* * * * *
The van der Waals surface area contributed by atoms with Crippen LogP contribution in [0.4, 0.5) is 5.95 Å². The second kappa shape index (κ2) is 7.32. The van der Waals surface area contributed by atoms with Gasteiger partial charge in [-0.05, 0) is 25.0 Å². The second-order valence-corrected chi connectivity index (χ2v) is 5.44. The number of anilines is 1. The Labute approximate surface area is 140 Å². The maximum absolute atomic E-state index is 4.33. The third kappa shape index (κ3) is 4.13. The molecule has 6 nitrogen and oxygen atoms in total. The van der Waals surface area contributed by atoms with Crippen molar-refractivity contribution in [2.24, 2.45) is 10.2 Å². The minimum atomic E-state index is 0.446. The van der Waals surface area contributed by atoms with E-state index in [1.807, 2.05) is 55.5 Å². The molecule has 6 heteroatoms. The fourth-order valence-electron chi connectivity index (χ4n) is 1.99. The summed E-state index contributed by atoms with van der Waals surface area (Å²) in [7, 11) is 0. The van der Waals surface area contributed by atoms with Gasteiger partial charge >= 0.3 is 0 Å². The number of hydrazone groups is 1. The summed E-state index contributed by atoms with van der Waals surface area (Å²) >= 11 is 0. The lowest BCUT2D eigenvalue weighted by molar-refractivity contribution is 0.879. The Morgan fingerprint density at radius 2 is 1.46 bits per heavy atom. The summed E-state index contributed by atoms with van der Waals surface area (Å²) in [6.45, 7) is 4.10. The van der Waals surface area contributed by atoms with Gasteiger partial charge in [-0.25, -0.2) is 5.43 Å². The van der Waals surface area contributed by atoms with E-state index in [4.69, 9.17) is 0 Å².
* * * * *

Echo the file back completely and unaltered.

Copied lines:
The van der Waals surface area contributed by atoms with Crippen LogP contribution in [0.4, 0.5) is 5.95 Å². The second kappa shape index (κ2) is 7.32. The van der Waals surface area contributed by atoms with Gasteiger partial charge in [-0.05, 0) is 25.0 Å². The second-order valence-corrected chi connectivity index (χ2v) is 5.44. The number of anilines is 1. The Labute approximate surface area is 140 Å². The maximum absolute atomic E-state index is 4.33. The third kappa shape index (κ3) is 4.13. The molecule has 6 nitrogen and oxygen atoms in total. The van der Waals surface area contributed by atoms with Crippen molar-refractivity contribution in [2.24, 2.45) is 10.2 Å². The minimum atomic E-state index is 0.446. The van der Waals surface area contributed by atoms with E-state index in [1.807, 2.05) is 55.5 Å². The molecule has 6 heteroatoms. The fourth-order valence-electron chi connectivity index (χ4n) is 1.99. The summed E-state index contributed by atoms with van der Waals surface area (Å²) in [7, 11) is 0. The van der Waals surface area contributed by atoms with Gasteiger partial charge >= 0.3 is 0 Å². The number of hydrazone groups is 1. The summed E-state index contributed by atoms with van der Waals surface area (Å²) >= 11 is 0. The lowest BCUT2D eigenvalue weighted by molar-refractivity contribution is 0.879. The Morgan fingerprint density at radius 2 is 1.46 bits per heavy atom. The summed E-state index contributed by atoms with van der Waals surface area (Å²) in [6.45, 7) is 4.10. The van der Waals surface area contributed by atoms with Gasteiger partial charge in [-0.25, -0.2) is 5.43 Å². The van der Waals surface area contributed by atoms with E-state index in [4.69, 9.17) is 0 Å².